Generally speaking Trump lost the counties with educated and productive people and industries and Trump, once again, won the moocher counties that don't create much of anything but poverty, deficits, grievances and trouble. "Biden," reported Brookings, "captured virtually all of the counties with the biggest economies in the country... including flipping the few that Clinton did not win in 2016. By contrast, Trump won thousands of counties in small-town and rural communities with correspondingly tiny economies... Biden’s counties tended to be far more diverse, educated, and white-collar professional, with their aggregate nonwhite and college-educated shares of the economy running to 35% and 36%, respectively, compared to 16% and 25% in counties that voted for Trump. In short, 2020’s map continues to reflect a striking split between the large, dense, metropolitan counties that voted Democratic and the mostly exurban, small-town, or rural counties that voted Republican. Blue and red America reflect two very different economies: one oriented to diverse, often college-educated workers in professional and digital services occupations, and the other whiter, less-educated, and more dependent on 'traditional' industries" [like making moonshine and corncob pipes and existing of welfare while angry that racial minorities also are allowed to get welfare].
Biden flipped seven of the nation’s 100 highest-output counties, strengthening the link between these core economic hubs and the Democratic Party. More specifically, Biden flipped half of the 10 most economically significant counties Trump won in 2016, including Phoenix’s Maricopa County; Dallas-Fort Worth’s Tarrant County; Jacksonville, Florida’s Duval County; Morris County in New Jersey; and Tampa-St. Petersburg, Florida’s Pinellas County.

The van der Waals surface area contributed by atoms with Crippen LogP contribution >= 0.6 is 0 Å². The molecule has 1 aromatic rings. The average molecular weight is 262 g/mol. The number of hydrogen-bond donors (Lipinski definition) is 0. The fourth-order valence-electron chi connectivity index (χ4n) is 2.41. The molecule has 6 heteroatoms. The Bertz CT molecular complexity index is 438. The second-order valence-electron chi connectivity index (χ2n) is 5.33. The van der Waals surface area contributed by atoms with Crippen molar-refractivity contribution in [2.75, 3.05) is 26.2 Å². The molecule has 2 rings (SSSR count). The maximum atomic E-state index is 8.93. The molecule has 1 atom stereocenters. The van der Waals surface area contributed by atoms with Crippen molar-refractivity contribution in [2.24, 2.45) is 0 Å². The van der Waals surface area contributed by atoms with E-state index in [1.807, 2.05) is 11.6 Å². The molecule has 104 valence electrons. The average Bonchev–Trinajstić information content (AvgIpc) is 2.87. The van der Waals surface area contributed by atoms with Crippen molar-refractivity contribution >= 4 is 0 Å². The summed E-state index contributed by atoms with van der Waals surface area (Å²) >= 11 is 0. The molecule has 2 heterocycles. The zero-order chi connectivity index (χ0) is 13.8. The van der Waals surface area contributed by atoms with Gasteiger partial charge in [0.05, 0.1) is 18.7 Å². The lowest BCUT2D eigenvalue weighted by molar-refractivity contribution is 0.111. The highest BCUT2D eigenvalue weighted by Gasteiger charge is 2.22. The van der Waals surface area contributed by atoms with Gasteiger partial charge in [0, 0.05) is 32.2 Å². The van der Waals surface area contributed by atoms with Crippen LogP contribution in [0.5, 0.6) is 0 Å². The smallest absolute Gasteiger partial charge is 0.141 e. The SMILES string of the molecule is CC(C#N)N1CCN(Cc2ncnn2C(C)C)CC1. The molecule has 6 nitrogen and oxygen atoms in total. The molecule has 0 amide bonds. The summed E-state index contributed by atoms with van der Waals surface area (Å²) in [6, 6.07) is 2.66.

Brookings identifies this as a problem because this growing economic rift dividing the nation "underscores the near-certainty of both continued clashes between the political parties and continued alienation and misunderstandings... [as well as gridlock in Congress. "Democrats represent voters who overwhelmingly reside in the nation’s diverse economic centers, and thus tend to prioritize housing affordability, an improved social safety net, transportation infrastructure, and racial justice. Jobs in blue America also disproportionately rely on national R&D investment, technology leadership, and services exports. By contrast, Republicans represent an economic base situated in the nation’s struggling small towns and rural areas. Prosperity there remains out of reach for many, and the party sees no reason to consider the priorities and needs of the nation’s metropolitan centers. That is not a scenario for economic consensus or achievement."
Brooking's report concludes that "Trump’s anti-establishment appeal suggests that a sizable portion of the country continues to feel little connection to the nation’s core economic enterprises, and chose to channel that animosity into a candidate who promised not to build up all parts of the country, but rather to vilify groups who didn’t resemble his base. If this pattern continues-- with one party aiming to confront the challenges at top of mind for a majority of Americans, and the other continuing to stoke the hostility and indignation held by a significant minority-- it will be a recipe not only for more gridlock and ineffective governance, but also for economic harm to nearly all people and places. In light of the desperate need for a broad, historic recovery from the economic damage of the COVID-19 pandemic, a continuation of the patterns we’ve seen play out over the past decade would be a particularly unsustainable situation for Americans in communities of all sizes."